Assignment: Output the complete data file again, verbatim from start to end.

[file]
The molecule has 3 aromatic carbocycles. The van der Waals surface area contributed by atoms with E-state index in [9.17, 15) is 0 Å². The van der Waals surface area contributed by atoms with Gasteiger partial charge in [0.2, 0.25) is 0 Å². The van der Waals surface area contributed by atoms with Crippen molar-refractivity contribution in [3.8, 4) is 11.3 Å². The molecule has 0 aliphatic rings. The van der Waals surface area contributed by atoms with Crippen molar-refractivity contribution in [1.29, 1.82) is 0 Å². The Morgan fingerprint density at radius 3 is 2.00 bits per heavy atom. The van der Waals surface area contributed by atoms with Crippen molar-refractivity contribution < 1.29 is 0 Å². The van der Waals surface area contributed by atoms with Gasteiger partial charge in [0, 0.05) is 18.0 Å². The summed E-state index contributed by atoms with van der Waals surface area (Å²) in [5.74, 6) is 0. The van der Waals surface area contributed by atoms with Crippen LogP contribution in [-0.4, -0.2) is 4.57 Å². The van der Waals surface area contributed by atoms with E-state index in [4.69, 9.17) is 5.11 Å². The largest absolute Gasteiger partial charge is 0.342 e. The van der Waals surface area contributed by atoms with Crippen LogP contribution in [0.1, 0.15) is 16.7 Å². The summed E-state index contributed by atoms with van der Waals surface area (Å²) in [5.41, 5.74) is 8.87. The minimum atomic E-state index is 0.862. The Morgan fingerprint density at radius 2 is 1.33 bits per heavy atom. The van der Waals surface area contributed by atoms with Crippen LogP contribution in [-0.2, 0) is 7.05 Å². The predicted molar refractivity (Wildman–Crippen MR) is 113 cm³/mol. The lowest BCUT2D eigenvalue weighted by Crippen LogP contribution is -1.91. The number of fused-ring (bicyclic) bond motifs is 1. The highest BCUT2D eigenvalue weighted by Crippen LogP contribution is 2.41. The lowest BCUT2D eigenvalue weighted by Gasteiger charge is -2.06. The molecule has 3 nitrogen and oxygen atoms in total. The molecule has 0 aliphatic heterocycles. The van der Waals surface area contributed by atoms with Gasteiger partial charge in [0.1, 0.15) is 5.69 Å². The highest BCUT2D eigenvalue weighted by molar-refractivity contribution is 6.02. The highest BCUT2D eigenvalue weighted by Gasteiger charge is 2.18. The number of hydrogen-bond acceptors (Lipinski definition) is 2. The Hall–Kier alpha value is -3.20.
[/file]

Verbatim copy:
The molecule has 3 aromatic carbocycles. The van der Waals surface area contributed by atoms with E-state index in [9.17, 15) is 0 Å². The van der Waals surface area contributed by atoms with Gasteiger partial charge in [0.2, 0.25) is 0 Å². The van der Waals surface area contributed by atoms with Crippen molar-refractivity contribution in [3.8, 4) is 11.3 Å². The molecule has 0 aliphatic rings. The van der Waals surface area contributed by atoms with Crippen molar-refractivity contribution in [1.29, 1.82) is 0 Å². The Morgan fingerprint density at radius 3 is 2.00 bits per heavy atom. The van der Waals surface area contributed by atoms with Crippen molar-refractivity contribution < 1.29 is 0 Å². The van der Waals surface area contributed by atoms with Gasteiger partial charge in [0, 0.05) is 18.0 Å². The summed E-state index contributed by atoms with van der Waals surface area (Å²) in [5.74, 6) is 0. The van der Waals surface area contributed by atoms with Crippen LogP contribution in [-0.4, -0.2) is 4.57 Å². The van der Waals surface area contributed by atoms with E-state index in [4.69, 9.17) is 5.11 Å². The largest absolute Gasteiger partial charge is 0.342 e. The van der Waals surface area contributed by atoms with Crippen LogP contribution in [0.1, 0.15) is 16.7 Å². The summed E-state index contributed by atoms with van der Waals surface area (Å²) in [5.41, 5.74) is 8.87. The minimum atomic E-state index is 0.862. The Morgan fingerprint density at radius 2 is 1.33 bits per heavy atom. The van der Waals surface area contributed by atoms with Crippen LogP contribution in [-0.2, 0) is 7.05 Å². The predicted molar refractivity (Wildman–Crippen MR) is 113 cm³/mol. The lowest BCUT2D eigenvalue weighted by Crippen LogP contribution is -1.91. The number of fused-ring (bicyclic) bond motifs is 1. The highest BCUT2D eigenvalue weighted by Crippen LogP contribution is 2.41. The lowest BCUT2D eigenvalue weighted by Gasteiger charge is -2.06. The molecule has 3 nitrogen and oxygen atoms in total. The molecule has 0 aliphatic heterocycles. The van der Waals surface area contributed by atoms with Gasteiger partial charge in [0.1, 0.15) is 5.69 Å². The highest BCUT2D eigenvalue weighted by molar-refractivity contribution is 6.02. The highest BCUT2D eigenvalue weighted by Gasteiger charge is 2.18. The number of hydrogen-bond acceptors (Lipinski definition) is 2. The Hall–Kier alpha value is -3.20.